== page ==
Sunday, November 07, 2004

Over-realised Eschatology

I've spent the last 2 weeks talking to people and their struggles with living life as a single Christian. Their common struggles are:
  • loneliness and lack of companionship- manifested in not having any one to share a meal with, spend the weekend with, holiday with, sit with during service or share their life and struggles with, and feeling excluded from their DG (discipleship group) and not fitting in
  • sexual urges and temptations-many are at the prime of their lives: their biological clocks are ticking away and some days, they are almost overwhelmed with sexual feelings and feel they have no way of controlling them.
They all feel a sense of guilt in having these struggles. Brought up in the fine evangelical tradition, they think that right-thinking, godly Christians shouldn't have these struggles. Sometimes, this guilt results in them defensively blaming others in church for not being godly enough to love them and include them in their groups or viewing these others as hypocrites who love them only to fulfil their obligations as Christians and not for who they are.

My heart aches for them. I agree that it is a pity that a bible-believing church where God's word is faithfully preached and taught may lack in love for one's neighbour in a concrete sense. Conviction of the truth should necessarily result in love for God and love for neighbour. Yet I know that many of our own leaders are quick to scorn the unsound teaching of other churches, to laugh at the practices of charismatics or Catholics and to rubbish the feelings of their own sheep. Sheep who have wandered off should be led back as gently as possible to the flock. We should be sad that they do not know the truth. The aim should be to save these lost souls and not to scorn at them and trumpet our own achievements as a faithful church. The devil is indeed cunning-he works in heresy and even in truth. What is lacking is grace; showing the same grace to people who do not know the true gospel (while still condemning what they believe as heresy and blasphemy) that God has shown to us. It is a difficult thing to both love and condemn, but this is what we are to do, as God does.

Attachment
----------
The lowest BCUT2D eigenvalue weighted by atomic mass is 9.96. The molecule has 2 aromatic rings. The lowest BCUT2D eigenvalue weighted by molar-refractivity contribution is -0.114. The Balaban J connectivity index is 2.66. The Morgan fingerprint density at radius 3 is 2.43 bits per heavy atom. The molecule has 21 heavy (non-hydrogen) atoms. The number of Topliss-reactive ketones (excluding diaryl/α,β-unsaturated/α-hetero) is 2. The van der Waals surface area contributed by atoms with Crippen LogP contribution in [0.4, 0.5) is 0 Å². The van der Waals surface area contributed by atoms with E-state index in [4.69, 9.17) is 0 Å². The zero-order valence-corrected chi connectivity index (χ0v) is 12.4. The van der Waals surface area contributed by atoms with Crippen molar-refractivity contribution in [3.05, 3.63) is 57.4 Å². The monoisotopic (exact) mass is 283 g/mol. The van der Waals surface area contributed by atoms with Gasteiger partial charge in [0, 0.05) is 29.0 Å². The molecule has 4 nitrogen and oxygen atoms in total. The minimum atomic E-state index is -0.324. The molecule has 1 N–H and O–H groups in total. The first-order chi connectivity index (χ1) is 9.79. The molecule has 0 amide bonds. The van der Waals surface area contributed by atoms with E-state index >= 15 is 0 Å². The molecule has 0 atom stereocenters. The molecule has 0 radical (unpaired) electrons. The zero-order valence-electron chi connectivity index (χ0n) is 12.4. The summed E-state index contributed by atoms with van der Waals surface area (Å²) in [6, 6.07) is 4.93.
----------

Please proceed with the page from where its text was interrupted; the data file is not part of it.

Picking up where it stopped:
It is often said that the problem with charismatics is over-realised eschatology. Methodists and others who preach the social gospel have the same problem. What charismatics commonly preach: health, wealth, prosperity... are indeed things promised and to be longed for... but not in this age. They have got their timing wrong. These things are promised not for this age (although some might have them in the here and now) but for the age to come, after the second coming of Christ. The same goes for those who preach the social gospel: they want peace, equality and eradication of poverty NOW. Again, these are things promised and to be longed for, but we should not devote all our lives or resources to achieving those things now. They are promised for the age to come, after Christ comes again and wipes every tear from every eye.

The problem many evangelical leaders have is also over-realised eschatology. They expect their flock to be perfect NOW. To be godly NOW. To have the mind of God and only love the things of God and not struggle with the temptations of this world nor their own sinfulness. So the person who struggles with feelings for a non-Christian is quickly dismissed as ungodly, as is the person who has fallen into a deep, spiralling depression. The person who neglects to pour tea for other people is condemned as not being servant-hearted. The result of this is that people keep their struggles with godliness to themselves, afraid to admit to any of them even in a DG prayer group. The result of this is that people learn to do the outwardly loving acts, to please man and not God. It is modern-day evangelical phariseism where the leaders are again putting a yoke on the flock which is more than they can bear. It is indeed a sad state of affairs.

On the other hand, those who criticise these modern-day pharisees must check for the log in their own eye. Everyone is a sinner, albeit a saved one. Critics must also show them love while condemning their actions and allow them grace as well. They should not blame these misguided Pharisees for the state of the church but themselves actively start showing love to their neighbours and gently correct them. On the last day, when we see God face to face, he will hold us accountable for OUR own actions, not the actions of others.

May God help us all.


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